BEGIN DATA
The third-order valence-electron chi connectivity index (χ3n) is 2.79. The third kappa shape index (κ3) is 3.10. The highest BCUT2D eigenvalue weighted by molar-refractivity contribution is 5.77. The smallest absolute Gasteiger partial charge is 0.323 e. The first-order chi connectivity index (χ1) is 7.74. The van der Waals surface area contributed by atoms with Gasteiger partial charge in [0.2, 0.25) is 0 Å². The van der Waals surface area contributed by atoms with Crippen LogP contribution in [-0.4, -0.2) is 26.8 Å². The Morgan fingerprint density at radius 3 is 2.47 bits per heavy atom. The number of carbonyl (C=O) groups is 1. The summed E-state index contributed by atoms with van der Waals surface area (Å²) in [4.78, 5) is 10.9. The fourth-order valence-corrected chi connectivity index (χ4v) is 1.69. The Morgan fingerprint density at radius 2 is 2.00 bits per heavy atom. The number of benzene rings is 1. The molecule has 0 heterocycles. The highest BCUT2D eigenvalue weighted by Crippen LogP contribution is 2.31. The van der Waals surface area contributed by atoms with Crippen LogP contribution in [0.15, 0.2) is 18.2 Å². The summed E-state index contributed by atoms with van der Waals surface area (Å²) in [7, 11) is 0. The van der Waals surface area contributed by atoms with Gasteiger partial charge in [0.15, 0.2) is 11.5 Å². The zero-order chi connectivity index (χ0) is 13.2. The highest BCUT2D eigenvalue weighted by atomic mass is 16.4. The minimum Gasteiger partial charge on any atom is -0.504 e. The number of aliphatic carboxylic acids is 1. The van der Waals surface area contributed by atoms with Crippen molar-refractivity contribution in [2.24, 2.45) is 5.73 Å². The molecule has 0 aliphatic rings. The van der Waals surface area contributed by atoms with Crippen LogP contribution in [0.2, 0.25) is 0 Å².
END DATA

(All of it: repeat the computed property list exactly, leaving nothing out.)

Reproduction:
The third-order valence-electron chi connectivity index (χ3n) is 2.79. The third kappa shape index (κ3) is 3.10. The highest BCUT2D eigenvalue weighted by molar-refractivity contribution is 5.77. The smallest absolute Gasteiger partial charge is 0.323 e. The first-order chi connectivity index (χ1) is 7.74. The van der Waals surface area contributed by atoms with Gasteiger partial charge in [0.2, 0.25) is 0 Å². The van der Waals surface area contributed by atoms with Crippen LogP contribution in [-0.4, -0.2) is 26.8 Å². The Morgan fingerprint density at radius 3 is 2.47 bits per heavy atom. The number of carbonyl (C=O) groups is 1. The summed E-state index contributed by atoms with van der Waals surface area (Å²) in [4.78, 5) is 10.9. The fourth-order valence-corrected chi connectivity index (χ4v) is 1.69. The Morgan fingerprint density at radius 2 is 2.00 bits per heavy atom. The number of benzene rings is 1. The molecule has 0 heterocycles. The highest BCUT2D eigenvalue weighted by Crippen LogP contribution is 2.31. The van der Waals surface area contributed by atoms with Crippen LogP contribution in [0.15, 0.2) is 18.2 Å². The summed E-state index contributed by atoms with van der Waals surface area (Å²) in [7, 11) is 0. The van der Waals surface area contributed by atoms with Gasteiger partial charge in [0.15, 0.2) is 11.5 Å². The zero-order chi connectivity index (χ0) is 13.2. The highest BCUT2D eigenvalue weighted by atomic mass is 16.4. The minimum Gasteiger partial charge on any atom is -0.504 e. The number of aliphatic carboxylic acids is 1. The van der Waals surface area contributed by atoms with Crippen molar-refractivity contribution in [2.24, 2.45) is 5.73 Å². The molecule has 0 aliphatic rings. The van der Waals surface area contributed by atoms with Crippen LogP contribution in [0.2, 0.25) is 0 Å².